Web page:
More to this point, Heidi specifically calls out one of the contestants, Aleata Illusion, for suggesting that sexuality and aesthetics may possibly play a role in the perception of female bloggers more than male: "Aleata," she writes, "if you want anyone to take you seriously as a writer, it is a bad thing. If you want to be an Internet blog celebrity, which many people do, go right ahead. This will make it easier to separate the women from the girls when we get all that sorted out." The validity of Aleata's statement aside, I can't help but feel that there is more demeaning going on in this comment than anything going on in the actual contest. Again, I only wanted to build these writers up, not tear them down.
Does sexuality play a part here? Are aesthetics involved to one degree or another in the proceedings? I'd be a patronizing liar if I said no. Of course they are, to a certain degree. Although the contest is about the women as bloggers first and foremost, yes, some voters may be motivated partly by appearance, and yes, some participants, to varying degrees, took advantage of their feminine sexuality to help add to their advantage.
But isn't sexuality part of who are as human beings? And if women--or men--choose to play a bit with it, to have some fun with it, isn't that their prerogative? Especially within this crazy genre we all love so much, in which sexuality plays such an undeniable role (hence the double meaning of the name "Pretty-Scary" itself)? But alas, these are questions that feminism itself has been struggling with for generations, and I have no illusions of being able to settle them here.
While my apology is sincere for those who have taken offense, I do not find the Ms. Horror Blogosphere competition to be sexist or demeaning. Nor do I find Pretty-Scary.net's Scary Stud of the Year competition to be sexist or demeaning. It's all in good fun, and helps bring attention to some talented individuals in the field.
The Scary Studs concept spotlights a different man in horror every month or so. At the end of the year, one of the men is selected as the "Scary Stud of the Year". The participants come from all areas of horror, and although mainly focusing on those directly involved in the movie business, there are occasionally others like Shock Till You Drop writer Ryan "Rotten" Turek, the October 2008 Scary Stud.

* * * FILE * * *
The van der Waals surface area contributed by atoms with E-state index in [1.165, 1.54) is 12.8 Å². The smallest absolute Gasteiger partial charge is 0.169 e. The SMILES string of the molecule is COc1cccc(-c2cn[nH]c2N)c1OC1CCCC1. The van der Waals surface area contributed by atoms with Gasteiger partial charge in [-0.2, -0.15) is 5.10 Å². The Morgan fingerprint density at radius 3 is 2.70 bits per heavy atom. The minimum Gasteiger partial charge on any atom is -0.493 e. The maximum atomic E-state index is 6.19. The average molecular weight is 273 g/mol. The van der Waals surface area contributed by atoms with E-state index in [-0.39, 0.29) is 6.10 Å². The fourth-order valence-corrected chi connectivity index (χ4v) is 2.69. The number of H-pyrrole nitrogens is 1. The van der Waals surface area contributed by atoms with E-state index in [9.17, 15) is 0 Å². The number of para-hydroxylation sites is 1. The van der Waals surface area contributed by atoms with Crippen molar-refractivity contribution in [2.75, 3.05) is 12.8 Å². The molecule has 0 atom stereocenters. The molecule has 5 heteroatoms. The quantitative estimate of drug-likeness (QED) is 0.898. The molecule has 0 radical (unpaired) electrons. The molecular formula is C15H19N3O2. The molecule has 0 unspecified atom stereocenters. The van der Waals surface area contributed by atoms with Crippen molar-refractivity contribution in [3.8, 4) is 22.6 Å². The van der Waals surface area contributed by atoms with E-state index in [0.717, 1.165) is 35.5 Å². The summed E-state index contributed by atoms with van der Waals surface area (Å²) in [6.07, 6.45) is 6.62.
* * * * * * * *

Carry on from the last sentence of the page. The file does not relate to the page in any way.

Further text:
Turek's entry comes with photos, including this one, accompanied by the caption, "It's all the heavy axe-wielding that gives his shoulders their excellent tone and musculature."
Of Ryan, Heidi writes, "He’s super sexy and knows a bunch of stuff about horror films... Ryan proves that with a 'can do' attitude, any horror reporter can make the women swoon!... Whether he’s hosting a panel at a Fangoria Convention... or hanging out at local Los Angeles hot spots... he does it being Tall, Dark, and Handsome. Check out our awesome new Mr. October: Ryan Rotten Turek, who graces our site with his awesomely studly and genuinely enjoyable presence."
Ryan is asked questions like, "What is your sexiest quality? Describe in detail..."; "What's your workout routine? I.E. How did you get such nice arms?"; "People often speculate on your hair care activities. How long does it take you to do your hair, and in detail, can you describe for us what you do and any product you may use?"; "Say something totally nondescript and diplomatic about other major horror websites... with an underlying tension about how you really think your site is better than everyone else’s"; "When female horror fans see you, would you say there is more of a 'weeping' effect, or a 'screaming' effect because of how much they love you?" and "What's the sexiest thing a woman has ever done for you?" At the conclusion, she encourages readers to "Give Ryan some sugar, baby" at Shock Till You Drop, or his MySpace page.
Again, it's all in good fun, and it helps give some exposure to a talented online horror writer. I do not take offense at this or any of the other entries for Scary Stud of the Year. I can only hope that the Mr. Horror Blogosphere competition, should it take place, will be anywhere near as cool.
In closing, I'd like to hear what you fine folks think of all this. Was this whole thing a colossal misstep on the part of ol' B-Sol? Are you getting a kick out of discovering a bunch of great horror blogs, or getting sickened to your stomach? I sincerely hope it's the former, as that was all it was intended to accomplish. Making it a contest only adds to the interest and draws even more potential readers to these sites, which was the idea all along. I hope it continues to happen, and again apologize for any offense caused.
"QUITE SIMPLY, THE BEST HORROR-THEMED BLOG ON THE NET." -- Joe Maddrey, Nightmares in Red White & Blue